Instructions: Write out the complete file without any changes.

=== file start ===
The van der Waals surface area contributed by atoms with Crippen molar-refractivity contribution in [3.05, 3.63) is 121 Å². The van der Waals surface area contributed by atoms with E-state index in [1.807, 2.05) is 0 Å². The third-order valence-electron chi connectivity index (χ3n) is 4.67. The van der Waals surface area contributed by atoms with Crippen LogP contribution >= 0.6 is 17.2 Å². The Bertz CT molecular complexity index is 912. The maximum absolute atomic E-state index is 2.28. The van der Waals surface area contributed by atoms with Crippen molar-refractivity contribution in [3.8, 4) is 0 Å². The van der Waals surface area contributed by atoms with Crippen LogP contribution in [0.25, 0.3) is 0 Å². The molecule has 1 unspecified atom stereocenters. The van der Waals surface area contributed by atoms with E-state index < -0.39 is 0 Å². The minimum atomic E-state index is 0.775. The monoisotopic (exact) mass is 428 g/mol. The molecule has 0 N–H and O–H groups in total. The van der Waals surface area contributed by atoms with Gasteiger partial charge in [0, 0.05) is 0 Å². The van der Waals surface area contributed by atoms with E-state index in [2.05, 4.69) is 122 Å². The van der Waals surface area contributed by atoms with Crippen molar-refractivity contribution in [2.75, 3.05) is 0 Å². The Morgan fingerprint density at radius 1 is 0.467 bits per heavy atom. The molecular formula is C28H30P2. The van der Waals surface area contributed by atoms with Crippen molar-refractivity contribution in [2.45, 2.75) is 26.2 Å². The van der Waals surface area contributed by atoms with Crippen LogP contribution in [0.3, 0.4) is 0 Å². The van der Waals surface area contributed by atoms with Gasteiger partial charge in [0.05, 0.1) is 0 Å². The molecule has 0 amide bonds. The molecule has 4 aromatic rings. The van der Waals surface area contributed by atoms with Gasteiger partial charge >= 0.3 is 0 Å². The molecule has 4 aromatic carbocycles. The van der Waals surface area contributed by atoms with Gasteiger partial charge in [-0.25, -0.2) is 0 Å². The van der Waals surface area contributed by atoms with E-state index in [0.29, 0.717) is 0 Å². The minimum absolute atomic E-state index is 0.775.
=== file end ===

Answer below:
The van der Waals surface area contributed by atoms with Crippen molar-refractivity contribution in [3.05, 3.63) is 121 Å². The van der Waals surface area contributed by atoms with E-state index in [1.807, 2.05) is 0 Å². The third-order valence-electron chi connectivity index (χ3n) is 4.67. The van der Waals surface area contributed by atoms with Crippen LogP contribution >= 0.6 is 17.2 Å². The Bertz CT molecular complexity index is 912. The maximum absolute atomic E-state index is 2.28. The van der Waals surface area contributed by atoms with Crippen molar-refractivity contribution in [3.8, 4) is 0 Å². The van der Waals surface area contributed by atoms with Crippen LogP contribution in [0.25, 0.3) is 0 Å². The molecule has 1 unspecified atom stereocenters. The van der Waals surface area contributed by atoms with E-state index < -0.39 is 0 Å². The minimum atomic E-state index is 0.775. The monoisotopic (exact) mass is 428 g/mol. The molecule has 0 N–H and O–H groups in total. The van der Waals surface area contributed by atoms with Gasteiger partial charge in [0, 0.05) is 0 Å². The van der Waals surface area contributed by atoms with E-state index in [2.05, 4.69) is 122 Å². The van der Waals surface area contributed by atoms with Crippen molar-refractivity contribution in [2.75, 3.05) is 0 Å². The Morgan fingerprint density at radius 1 is 0.467 bits per heavy atom. The molecular formula is C28H30P2. The van der Waals surface area contributed by atoms with Crippen molar-refractivity contribution in [2.45, 2.75) is 26.2 Å². The van der Waals surface area contributed by atoms with Crippen LogP contribution in [0.3, 0.4) is 0 Å². The van der Waals surface area contributed by atoms with Gasteiger partial charge in [0.05, 0.1) is 0 Å². The molecule has 0 amide bonds. The molecule has 4 aromatic rings. The van der Waals surface area contributed by atoms with Gasteiger partial charge >= 0.3 is 0 Å². The molecule has 4 aromatic carbocycles. The van der Waals surface area contributed by atoms with Gasteiger partial charge in [-0.25, -0.2) is 0 Å². The van der Waals surface area contributed by atoms with E-state index in [0.29, 0.717) is 0 Å². The minimum absolute atomic E-state index is 0.775.